13.5.2020 06:43 am
No greater love has a human being than that they offer up their life for another. And that’s what nurses do, day in and day out.
One thing spreading faster than coronavirus is the cottage industry which claims this or that day, this or that week, or this or that month, on behalf of some cause or group.
The biggest player in the booze sector – and one of this country’s most successful multinational business groups – is SAB … and it is being hit hard.
Responses to lawyers who wrote a letter to the president, and to the tobacco industry who wanted minutes of a NCCC meeting, indicate a worrying tendency towards authoritarianism.
Millions of people are holding their collective breath.
If there is the smallest chance that you – infected with the virus but asymptomatic and refusing to wear a mask – could pass it on to somebody and possibly hand them a death sentence, why would you be so selfish?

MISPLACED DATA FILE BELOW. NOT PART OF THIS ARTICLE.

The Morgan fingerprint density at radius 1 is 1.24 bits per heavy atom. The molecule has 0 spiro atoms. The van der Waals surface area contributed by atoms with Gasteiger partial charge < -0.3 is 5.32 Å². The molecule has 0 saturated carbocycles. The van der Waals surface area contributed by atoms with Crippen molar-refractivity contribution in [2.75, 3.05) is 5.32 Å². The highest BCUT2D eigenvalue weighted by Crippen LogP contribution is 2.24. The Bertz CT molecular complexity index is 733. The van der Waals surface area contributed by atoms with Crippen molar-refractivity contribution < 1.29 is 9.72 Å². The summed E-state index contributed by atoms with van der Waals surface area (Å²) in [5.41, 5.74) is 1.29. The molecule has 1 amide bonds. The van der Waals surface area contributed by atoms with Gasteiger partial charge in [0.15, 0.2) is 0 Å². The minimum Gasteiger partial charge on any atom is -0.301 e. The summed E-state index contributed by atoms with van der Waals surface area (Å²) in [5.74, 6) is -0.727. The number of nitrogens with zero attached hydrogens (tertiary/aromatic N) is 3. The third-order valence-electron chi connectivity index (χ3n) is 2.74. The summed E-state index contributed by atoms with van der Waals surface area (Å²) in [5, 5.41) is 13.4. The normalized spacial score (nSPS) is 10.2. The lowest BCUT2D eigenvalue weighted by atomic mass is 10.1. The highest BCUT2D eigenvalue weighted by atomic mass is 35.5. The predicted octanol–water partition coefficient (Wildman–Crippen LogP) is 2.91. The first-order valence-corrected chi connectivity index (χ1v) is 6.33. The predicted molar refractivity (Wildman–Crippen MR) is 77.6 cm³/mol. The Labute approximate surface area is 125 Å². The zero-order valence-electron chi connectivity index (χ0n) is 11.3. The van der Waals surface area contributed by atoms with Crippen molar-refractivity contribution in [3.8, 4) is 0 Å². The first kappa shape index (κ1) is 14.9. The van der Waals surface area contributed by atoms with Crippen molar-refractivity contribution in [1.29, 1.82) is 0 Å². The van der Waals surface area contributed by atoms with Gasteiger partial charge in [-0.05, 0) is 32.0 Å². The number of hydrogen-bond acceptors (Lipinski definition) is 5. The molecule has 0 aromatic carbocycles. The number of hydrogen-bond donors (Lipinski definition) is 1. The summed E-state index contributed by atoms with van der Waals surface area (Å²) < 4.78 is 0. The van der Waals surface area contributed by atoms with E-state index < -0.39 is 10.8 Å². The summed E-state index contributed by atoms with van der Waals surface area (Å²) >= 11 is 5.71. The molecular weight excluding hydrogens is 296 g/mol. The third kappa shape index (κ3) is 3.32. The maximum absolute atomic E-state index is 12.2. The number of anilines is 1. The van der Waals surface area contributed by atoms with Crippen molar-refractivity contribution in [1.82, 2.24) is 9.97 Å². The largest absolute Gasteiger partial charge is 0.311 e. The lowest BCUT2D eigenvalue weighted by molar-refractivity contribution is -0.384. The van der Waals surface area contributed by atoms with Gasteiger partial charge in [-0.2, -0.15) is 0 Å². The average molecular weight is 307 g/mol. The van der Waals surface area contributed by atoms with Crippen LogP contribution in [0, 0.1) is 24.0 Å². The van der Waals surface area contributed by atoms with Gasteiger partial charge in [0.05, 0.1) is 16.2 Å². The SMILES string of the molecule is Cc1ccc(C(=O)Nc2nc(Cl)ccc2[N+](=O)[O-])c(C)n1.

What is happening at Comair is being echoed elsewhere in the economy.
It looked plainly absurd that security authorities arrested a man in Muizenberg for standing still and ‘not exercising’.
Those glimmers of hope show that the worst of times do pass … eventually. But, let’s not forget that South Africa’s worst hasn’t yet happened.
Even if there were no global air travel meltdown, SAA would have been difficult to sustain as a business operation.
Some companies have been unable to trade for almost six weeks because they have not been considered ‘essential services’.
The media is actually the canary in the coal mine of modern life.
Herschelle Gibbs showed that, just when a situation seems impossible, belief and commitment can turn it around.
Limit the exercise duration, but allow it to take place at any time during the day.
There is a worry that our disaster situation can be repeatedly extended and that the temporary structures set up to deal with the emergency may continue to exercise their vast power over us.
Our children deserve the best start in life and we must not let this crisis deprive them of that.